Casting can be as important as you want it to be. If you are happy with how
you cast and what you are able to accomplish, this article may be a waste
of your time.
The fact is, your casting may make the difference between catching or not.
It is true, most fish are caught within 30 feet or less of the anglers. I could
get into a number of reasons for that, but if we accept that as fact, being able
to cast well and accurately is as important as knowing what the insects are
and when they are available. It may be more important.
I've quoted Joan Wulff before, but her phase is, "If you know where the fish
are and can't reach them you're out of the ball game." If you know all the
insects, when and where they hatch, and can't get your fly where they are - you're
out of the ball game.
There are several methods of casting. Differences in the stroke, speed, arc,
and where the rod is 'stopped' make up some of those differences. A very
short cast (shown on the left) requires a shorter stroke (perhaps with just a
little wrist motion) and shorter arc - the distance the tip of the rod travels
between the forward and backcast. For absolute accuracy, the caster
also makes the short forward cast with their thumb directly between their
eyes. Giving that a little visualization, it becomes pretty obvious you can't
make a very long cast that way, but it is deadly for short casts. On short
casts there is hardly any arm or shoulder movement.
The look of the cast changes as longer casts are used. The length of the stroke
is longer, the arc is wider. The wrist is now firm, and the arm moves forward
and back like a piston. On the longest casts, the rod may be extended nearly
horizontal on the backcast after the stop. Here the shoulder rolls back to allow
the arm extension behind the body.
Take a dozen excellent casters and none of them will look identical casting the
same distance! We each develop a method that works for us - and is adaptable
to different conditions.
There is more. How fast or slow the casting stroke needs to be depends on the
rod too! That is where the word 'adaptable' come in. The more experienced
one is as a caster, the easier it is to adapt to changing conditions (wind) and
Castwell did a column last week about
teaching a gentleman who was accustomed to casting cane rods. He had never
cast a graphite rod. He learned to adapt his casting. He learned well and fast.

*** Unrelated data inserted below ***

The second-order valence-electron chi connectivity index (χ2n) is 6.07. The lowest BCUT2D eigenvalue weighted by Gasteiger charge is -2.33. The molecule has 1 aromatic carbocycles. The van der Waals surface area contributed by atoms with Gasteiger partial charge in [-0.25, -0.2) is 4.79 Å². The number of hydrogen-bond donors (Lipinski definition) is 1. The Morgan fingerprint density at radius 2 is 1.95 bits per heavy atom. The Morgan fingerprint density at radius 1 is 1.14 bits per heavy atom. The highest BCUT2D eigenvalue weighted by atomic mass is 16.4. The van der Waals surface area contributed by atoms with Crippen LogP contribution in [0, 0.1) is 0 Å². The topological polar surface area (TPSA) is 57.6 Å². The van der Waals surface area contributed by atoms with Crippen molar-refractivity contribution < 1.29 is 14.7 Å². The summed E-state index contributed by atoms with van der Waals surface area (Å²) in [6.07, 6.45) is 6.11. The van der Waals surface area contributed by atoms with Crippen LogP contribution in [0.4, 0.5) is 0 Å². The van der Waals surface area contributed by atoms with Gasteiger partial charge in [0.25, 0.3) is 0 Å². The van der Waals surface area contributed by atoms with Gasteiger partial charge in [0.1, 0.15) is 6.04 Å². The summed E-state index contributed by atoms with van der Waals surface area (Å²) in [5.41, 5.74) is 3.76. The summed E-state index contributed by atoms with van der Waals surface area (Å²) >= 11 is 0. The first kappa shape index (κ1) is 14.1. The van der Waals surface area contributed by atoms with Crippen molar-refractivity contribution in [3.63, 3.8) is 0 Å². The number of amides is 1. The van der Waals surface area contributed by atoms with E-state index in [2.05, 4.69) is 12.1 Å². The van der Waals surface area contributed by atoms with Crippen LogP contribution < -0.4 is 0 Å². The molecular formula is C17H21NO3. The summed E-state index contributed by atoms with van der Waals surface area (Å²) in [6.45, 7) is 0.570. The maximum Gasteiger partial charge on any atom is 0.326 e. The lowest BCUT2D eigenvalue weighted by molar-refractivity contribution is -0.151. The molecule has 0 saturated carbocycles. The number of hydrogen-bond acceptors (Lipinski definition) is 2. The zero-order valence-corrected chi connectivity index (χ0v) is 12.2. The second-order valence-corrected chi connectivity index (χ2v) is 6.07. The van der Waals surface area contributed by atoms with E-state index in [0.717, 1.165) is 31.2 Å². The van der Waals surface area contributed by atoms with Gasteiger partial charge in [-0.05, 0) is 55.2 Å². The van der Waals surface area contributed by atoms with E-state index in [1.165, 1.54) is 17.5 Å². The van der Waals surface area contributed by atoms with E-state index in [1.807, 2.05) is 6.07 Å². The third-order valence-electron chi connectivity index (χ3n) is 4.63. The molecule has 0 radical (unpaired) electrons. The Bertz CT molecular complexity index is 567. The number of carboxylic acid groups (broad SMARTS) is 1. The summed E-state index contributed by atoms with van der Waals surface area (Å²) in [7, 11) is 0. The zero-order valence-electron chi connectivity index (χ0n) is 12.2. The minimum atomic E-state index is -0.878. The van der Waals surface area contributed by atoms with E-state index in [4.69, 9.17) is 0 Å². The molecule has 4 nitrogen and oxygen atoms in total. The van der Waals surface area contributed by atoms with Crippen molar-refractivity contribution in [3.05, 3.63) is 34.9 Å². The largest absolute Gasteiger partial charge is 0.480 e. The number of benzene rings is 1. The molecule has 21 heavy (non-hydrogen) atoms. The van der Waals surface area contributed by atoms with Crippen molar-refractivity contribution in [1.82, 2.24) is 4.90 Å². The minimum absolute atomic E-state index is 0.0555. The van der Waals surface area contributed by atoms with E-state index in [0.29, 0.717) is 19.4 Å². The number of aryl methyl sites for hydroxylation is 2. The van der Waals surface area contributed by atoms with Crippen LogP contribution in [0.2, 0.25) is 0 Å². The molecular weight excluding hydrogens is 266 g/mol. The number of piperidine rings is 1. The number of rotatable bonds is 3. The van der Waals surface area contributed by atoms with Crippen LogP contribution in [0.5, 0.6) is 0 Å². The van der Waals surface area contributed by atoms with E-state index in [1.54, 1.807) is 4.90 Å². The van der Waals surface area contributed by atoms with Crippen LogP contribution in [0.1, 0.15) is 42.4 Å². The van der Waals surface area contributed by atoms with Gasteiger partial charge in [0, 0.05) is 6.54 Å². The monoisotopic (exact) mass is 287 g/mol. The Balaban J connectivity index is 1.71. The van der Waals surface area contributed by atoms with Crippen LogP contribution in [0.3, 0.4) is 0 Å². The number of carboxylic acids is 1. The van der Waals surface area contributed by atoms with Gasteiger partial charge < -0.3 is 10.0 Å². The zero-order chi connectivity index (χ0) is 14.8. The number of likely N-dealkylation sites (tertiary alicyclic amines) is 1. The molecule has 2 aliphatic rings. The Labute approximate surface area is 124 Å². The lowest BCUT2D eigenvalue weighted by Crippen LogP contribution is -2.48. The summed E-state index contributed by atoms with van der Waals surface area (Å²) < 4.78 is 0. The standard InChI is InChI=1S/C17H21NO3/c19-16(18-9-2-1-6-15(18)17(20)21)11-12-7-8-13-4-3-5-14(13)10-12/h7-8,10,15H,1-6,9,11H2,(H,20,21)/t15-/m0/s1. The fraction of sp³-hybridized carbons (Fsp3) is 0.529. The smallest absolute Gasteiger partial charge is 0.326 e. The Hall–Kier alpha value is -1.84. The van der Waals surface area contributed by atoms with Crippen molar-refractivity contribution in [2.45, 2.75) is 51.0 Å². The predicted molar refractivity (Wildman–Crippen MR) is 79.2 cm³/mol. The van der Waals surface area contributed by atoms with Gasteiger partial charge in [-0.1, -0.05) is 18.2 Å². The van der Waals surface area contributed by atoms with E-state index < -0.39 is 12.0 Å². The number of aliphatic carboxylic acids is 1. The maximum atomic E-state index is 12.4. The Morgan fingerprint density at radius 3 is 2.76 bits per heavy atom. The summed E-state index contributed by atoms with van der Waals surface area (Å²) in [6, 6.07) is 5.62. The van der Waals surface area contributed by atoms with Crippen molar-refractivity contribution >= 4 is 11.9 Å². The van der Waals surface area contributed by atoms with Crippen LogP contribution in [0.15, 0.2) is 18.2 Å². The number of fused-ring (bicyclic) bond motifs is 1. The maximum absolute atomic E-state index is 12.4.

Let's take that in reverse. If you've been casting graphite rods forever and want
to cast a cane rod what would be different? Let's add fiberglass too. The early
fiberglass rods were made to imitate the action of the bamboo rods popular at
the time! Why not? That is what folks were using. No one at the time was
thinking about 'improving' the action of cane rods. Most of the great cane
tapers had already been designed.
A word you may not have heard a lot is 'stroke.' Graphite rods are considered
'fast,' and the words one hears associated with them is 'punch' - the faster the
rod, the less stroke used in casting them. A stroke is still the forward and back
motion of the cast, but it is slower and smoother than the 'normal' cast used
with graphite rods.
In slowing down the cast, it is easy to let the stroke become rounded instead
of a nice straight line. The casting stroke could be visualized by thinking of
your flyrod as a very long felt marker which you use to mark a line on the
ceiling. It's easier to do that fast than slow. But it is important to keep the
line of the stroke straight. Not doing so will cause the line on the ceiling to have
misses. It also causes fly line to puddle in front at the end of the cast or cause
tailing loops. The flyline goes exactly where you point the rod.
All fly rods, regardless of cost or type of material are designed to deliver the fly
line. The manufacturer (or maker) cannot predict your personal casting ability
or style. You may cast several rods before you find one that 'feels good' - it
fits your casting methods and style. It may however not be the most efficient
rod for your purposes. Meaning you may have to work harder to get the rod
to do what you need to do.
Improving your casting skills has a lot of payoffs. You may find the rod(s) you've
been using are causing stress on your elbow, shoulder and wrist. I keep hearing
about readers with wrist problems, rotator cup problems, tennis elbow and while
they may have been caused by other problems, their fishing is affected. Perhaps
improved casting skills would solve at least some of the problems. You might also
find it 'necessary' to purchase a new rod!
Fly casting should be fun. It should be 'natural' and not work. If it isn't, it is time to fix it.
If you would like to comment on this or any other article please feel free to
post your views on the FAOL Bulletin Board!